BALANCING RESPONSIBILITIES TO SUPPORT NEW LEADERS
Dr. Francois Nader knows all about time management. When we last talked to him in 2016, he was the Board Chair of Acceleron Pharma Inc., a position he continues to hold. Since then, Dr. Nader has additionally become the Board Chair of Prevail Therapeutics Inc., and Talaris Therapeutics, as well as a Board Director of Alexion Pharmaceuticals Inc.
Four years ago, Dr. Nader was dividing his time between New Jersey, Miami and Montreal, which he also continues to do. “Dividing my time is the story of my life,” he says.
Dr. Nader catches Ashton Tweed up on how he juggles responsibilities at multiple organizations and what he considered his biggest accomplishments:
Acceleron has had a busy few years. How have you guided Acceleron through its biggest challenges?
My role as chair of Acceleron was to ensure a smooth transition between the founder, who retired, and the new CEO, and to support management in evolving the company from a research focus to clinical development to commercial. Meanwhile, the board and I continued to build the management team and transition the board from investors to independents.
How do you balance your roles on the boards of multiple companies?
I think it requires being very organized. But it’s also important to have some commonalities among the companies, while avoiding conflicts and overlaps. My area of expertise for the last 13 or 14 years has been rare diseases, which is the focus of all of the companies I’m associated with. There are a lot of commonalities in the rare disease space when it comes to clinical development, regulatory pathways and commercial readiness and deployment—not identical but certainly similar. However, each of the companies I’m associated with have their own unique platform or niche.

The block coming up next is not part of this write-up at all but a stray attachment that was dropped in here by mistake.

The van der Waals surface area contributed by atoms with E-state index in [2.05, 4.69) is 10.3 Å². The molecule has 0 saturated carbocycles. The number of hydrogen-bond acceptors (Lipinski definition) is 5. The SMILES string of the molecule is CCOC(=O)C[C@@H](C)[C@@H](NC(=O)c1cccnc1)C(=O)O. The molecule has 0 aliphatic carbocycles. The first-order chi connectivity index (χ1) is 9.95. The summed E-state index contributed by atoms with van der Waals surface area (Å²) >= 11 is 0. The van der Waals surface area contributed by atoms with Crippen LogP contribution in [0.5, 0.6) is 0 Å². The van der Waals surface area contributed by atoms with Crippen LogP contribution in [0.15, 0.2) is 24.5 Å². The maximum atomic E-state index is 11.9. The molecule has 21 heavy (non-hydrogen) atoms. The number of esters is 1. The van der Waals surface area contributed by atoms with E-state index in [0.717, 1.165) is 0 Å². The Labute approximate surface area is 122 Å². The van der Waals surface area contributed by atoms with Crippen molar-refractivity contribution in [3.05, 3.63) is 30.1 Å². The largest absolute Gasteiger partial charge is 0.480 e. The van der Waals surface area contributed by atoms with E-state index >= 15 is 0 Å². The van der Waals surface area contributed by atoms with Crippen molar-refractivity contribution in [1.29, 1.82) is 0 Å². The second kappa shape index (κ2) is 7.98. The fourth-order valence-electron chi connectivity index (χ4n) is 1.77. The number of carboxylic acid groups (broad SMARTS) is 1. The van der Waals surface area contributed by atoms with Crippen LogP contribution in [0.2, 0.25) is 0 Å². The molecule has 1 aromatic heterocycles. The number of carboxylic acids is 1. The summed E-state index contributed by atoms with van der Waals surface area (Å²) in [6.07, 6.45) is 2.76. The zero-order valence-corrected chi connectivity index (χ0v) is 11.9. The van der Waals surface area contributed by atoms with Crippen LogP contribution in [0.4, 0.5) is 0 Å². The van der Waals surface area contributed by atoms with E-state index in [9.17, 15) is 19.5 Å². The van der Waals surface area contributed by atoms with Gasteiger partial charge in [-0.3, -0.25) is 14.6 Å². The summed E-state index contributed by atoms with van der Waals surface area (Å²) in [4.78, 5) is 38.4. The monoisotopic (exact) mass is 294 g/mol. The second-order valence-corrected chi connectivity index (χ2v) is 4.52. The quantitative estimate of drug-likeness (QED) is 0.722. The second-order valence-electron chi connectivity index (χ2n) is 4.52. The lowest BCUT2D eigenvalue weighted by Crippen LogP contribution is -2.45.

The three companies also have similarities when it comes to management—Talaris, Prevail and Acceleron all have first-time CEOs. It’s a matter of giving my undivided attention to each company when needed.
Which of your accomplishments in the last four years have been the most rewarding?
The common denominator in everything that I’ve done is mentoring, coaching and supporting entrepreneurs and first-time CEOs, whether through the three companies I chair or through my role as advisor to the New York University Stern School of Business’ entrepreneur program.
Frankly, it’s very fulfilling to see the progression of science driven by these brilliant individuals. When a new therapeutic breakthrough gets in the hands of patients it is often because of the hard work by these young leaders and their teams. In our business, that is the ultimate reward.